If you’re like me, you may have seen your family tree trace back to someone royal, like Charlamagne. Pretty impressive, right? Sorry to burst your bubble, but everyone’s lineage traces back to royalty. And here’s why.
Joseph Chang, a statistician at Yale, looked at ancestry through numbers. He wanted to find how far back you needed to go to find a common ancestor for all Europeans. The answer? Just 600 years. Every European line crosses around the time of Richard II of England.
It seems impossible considering the amount of Europeans alive today because they must have billions and billions of ancestors, right?
Well, there weren’t that many Europeans just a thousand years ago. Every European that is alive today descended from literally every person that was alive in the ninth century. Many of those people fill multiple spots on a family tree, and so Charlamagne, who fathered 18 children, is on every tree of Europeans alive today.
Similarly, Genghis Khan is a common ancestor on all Asian family trees, and Nefertiti is the same for Africans. All across the world, on every family tree, everyone is related to some ancient royalty.
Lesson 3: We understand a lot more about the human genome after deciphering it in the year 2000.
It was relatively recently, the year 2000, that we were finally able to decipher the human genome. It took eight years to read the 3 billion letters of the human genetic code, and was truly a groundbreaking feat.
We learned many exciting and fascinating things about the code that makes us who we are. Scientists guessed we had more than 100,000 genes when in reality, we have just 20,000. But what’s perhaps even crazier is that a banana has even more genes than us!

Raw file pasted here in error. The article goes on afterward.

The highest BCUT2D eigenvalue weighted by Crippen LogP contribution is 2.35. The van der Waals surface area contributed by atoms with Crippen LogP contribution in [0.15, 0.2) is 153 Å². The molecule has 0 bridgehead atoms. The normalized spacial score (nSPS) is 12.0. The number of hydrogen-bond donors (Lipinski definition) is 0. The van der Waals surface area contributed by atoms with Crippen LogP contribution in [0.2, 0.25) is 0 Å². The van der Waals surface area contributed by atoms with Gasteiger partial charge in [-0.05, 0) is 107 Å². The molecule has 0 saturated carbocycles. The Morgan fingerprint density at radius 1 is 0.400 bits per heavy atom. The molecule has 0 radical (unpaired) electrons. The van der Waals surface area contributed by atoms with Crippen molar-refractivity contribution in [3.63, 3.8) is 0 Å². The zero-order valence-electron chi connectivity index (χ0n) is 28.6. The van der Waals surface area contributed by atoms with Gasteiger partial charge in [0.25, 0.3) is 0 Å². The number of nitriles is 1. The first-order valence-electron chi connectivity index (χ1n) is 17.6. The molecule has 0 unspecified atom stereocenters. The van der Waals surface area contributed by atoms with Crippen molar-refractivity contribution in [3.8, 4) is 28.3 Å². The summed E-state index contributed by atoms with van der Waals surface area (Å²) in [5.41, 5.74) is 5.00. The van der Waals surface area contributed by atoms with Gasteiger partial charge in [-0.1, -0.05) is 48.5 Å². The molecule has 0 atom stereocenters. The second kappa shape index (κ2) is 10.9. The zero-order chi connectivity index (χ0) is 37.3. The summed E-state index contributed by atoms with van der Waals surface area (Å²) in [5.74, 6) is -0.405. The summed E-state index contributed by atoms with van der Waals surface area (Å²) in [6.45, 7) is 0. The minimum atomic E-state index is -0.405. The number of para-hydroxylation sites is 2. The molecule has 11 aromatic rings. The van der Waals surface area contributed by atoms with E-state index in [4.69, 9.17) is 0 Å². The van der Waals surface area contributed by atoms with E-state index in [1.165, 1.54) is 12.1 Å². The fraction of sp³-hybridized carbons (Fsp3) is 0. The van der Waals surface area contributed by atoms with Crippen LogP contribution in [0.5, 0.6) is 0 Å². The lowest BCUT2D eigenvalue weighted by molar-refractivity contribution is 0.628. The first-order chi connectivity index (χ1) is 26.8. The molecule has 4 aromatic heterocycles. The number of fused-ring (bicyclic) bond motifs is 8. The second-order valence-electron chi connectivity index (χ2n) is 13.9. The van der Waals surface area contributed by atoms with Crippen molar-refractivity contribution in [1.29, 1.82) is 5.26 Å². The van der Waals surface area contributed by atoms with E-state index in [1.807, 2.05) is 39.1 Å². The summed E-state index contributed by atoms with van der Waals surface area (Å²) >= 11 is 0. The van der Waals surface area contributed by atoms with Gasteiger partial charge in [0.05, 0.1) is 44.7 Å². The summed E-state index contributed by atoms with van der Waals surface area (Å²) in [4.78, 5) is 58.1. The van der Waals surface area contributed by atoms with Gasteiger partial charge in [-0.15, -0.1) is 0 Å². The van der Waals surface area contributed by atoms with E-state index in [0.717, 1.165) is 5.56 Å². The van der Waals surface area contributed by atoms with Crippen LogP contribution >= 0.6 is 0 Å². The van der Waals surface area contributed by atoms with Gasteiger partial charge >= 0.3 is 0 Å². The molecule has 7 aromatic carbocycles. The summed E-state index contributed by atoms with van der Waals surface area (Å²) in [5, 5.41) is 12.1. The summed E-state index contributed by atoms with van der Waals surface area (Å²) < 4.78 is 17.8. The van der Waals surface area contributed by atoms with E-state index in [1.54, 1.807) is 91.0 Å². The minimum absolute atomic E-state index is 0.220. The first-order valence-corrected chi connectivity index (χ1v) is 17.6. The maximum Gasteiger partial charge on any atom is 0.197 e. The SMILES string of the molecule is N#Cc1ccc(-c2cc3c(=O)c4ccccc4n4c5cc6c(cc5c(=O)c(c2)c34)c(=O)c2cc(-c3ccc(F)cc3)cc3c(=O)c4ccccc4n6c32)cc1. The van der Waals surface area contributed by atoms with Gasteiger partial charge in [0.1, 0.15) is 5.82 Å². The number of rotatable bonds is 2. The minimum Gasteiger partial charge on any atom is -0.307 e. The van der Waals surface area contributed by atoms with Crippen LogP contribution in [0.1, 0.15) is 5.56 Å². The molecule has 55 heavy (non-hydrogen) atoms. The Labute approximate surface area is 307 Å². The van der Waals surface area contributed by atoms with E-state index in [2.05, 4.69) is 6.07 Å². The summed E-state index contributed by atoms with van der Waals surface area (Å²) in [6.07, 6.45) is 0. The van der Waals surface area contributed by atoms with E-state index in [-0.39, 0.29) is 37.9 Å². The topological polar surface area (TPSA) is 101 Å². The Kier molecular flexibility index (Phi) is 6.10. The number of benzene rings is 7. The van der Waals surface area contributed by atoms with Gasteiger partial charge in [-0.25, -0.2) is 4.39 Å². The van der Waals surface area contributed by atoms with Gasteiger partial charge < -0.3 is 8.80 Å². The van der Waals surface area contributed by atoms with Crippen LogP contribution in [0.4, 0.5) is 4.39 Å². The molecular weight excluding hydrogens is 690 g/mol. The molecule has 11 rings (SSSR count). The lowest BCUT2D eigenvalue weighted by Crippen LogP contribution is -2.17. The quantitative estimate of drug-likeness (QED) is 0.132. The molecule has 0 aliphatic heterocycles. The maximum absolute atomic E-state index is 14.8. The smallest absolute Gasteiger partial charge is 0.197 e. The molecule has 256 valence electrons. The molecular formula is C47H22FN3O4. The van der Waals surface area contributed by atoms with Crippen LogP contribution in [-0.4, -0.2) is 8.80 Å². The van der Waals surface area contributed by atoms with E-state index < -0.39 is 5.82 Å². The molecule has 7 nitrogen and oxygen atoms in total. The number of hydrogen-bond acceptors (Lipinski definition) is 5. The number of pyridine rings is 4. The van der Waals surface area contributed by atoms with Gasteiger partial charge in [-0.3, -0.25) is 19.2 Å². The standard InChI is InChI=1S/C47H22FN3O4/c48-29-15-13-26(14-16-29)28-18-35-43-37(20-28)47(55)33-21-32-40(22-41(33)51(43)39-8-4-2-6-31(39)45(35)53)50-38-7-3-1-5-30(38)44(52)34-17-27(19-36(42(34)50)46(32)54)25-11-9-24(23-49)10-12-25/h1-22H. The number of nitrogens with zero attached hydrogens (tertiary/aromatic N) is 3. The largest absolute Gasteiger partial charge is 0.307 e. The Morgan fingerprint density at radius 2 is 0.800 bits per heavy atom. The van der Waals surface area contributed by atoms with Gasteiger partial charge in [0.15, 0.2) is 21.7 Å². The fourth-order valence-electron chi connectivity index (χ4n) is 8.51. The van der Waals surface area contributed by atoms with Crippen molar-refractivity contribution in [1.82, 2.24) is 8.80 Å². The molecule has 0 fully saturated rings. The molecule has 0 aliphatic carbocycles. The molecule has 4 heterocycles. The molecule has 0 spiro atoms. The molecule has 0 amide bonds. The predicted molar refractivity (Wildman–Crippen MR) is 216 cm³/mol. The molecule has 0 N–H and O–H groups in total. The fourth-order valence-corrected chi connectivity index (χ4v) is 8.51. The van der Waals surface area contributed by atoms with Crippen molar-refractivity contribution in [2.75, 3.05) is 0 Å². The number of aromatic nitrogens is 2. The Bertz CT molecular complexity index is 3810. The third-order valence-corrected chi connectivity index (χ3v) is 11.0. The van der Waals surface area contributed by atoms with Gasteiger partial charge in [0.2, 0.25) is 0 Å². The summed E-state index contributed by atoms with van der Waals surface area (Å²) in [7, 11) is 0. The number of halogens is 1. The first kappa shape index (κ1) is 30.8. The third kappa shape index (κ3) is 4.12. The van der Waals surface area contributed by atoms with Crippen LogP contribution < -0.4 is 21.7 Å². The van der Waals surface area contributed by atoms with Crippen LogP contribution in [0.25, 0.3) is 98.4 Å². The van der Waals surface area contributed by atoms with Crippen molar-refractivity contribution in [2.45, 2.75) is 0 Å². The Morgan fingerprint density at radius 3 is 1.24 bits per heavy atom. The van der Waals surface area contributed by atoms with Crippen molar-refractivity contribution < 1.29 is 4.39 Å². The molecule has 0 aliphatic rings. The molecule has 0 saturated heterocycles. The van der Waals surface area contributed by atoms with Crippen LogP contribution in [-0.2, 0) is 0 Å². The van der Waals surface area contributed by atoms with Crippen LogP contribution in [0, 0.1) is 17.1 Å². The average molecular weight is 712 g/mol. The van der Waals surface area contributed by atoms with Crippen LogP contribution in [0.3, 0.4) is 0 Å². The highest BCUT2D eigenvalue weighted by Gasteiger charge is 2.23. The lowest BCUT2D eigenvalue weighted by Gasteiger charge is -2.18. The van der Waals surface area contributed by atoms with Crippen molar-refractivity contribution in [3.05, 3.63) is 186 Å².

Did you know that most of our DNA serves no purpose whatsoever? According to scientists, only two percent of our genes are actually “readable.” The rest are known as “junk DNA” that is incomprehensible. But we’re not totally sure yet whether or not it serves a purpose.
Another fascinating discovery was just how complex interactions between our genes are. Researchers first believed that a specific Gene was code for a specific outcome, like a disease. But now we know that this isn’t the case. Our genes interact in complicated ways, and ten to hundreds of them are actually what play a role in disease.
A Brief History Of Everyone Who Ever Lived Review
I really liked A Brief History Of Everyone Who Ever Lived, and it reminds me a lot of Sapiens and A Crack In Creation, both of which I read recently. The principles of genetics are always fascinating to me because of how much they tell us about life. This book taught me some interesting principles we can learn from DNA, and I’m sure you will enjoy it.
Who would I recommend the A Brief History Of Everyone Who Ever Lived summary to?
The 57-year-old with a fascination with history and biology, the 22-year-old college student who is thinking about majoring in a field related to genetics, and anyone with an interest in evolution, genes, and DNA.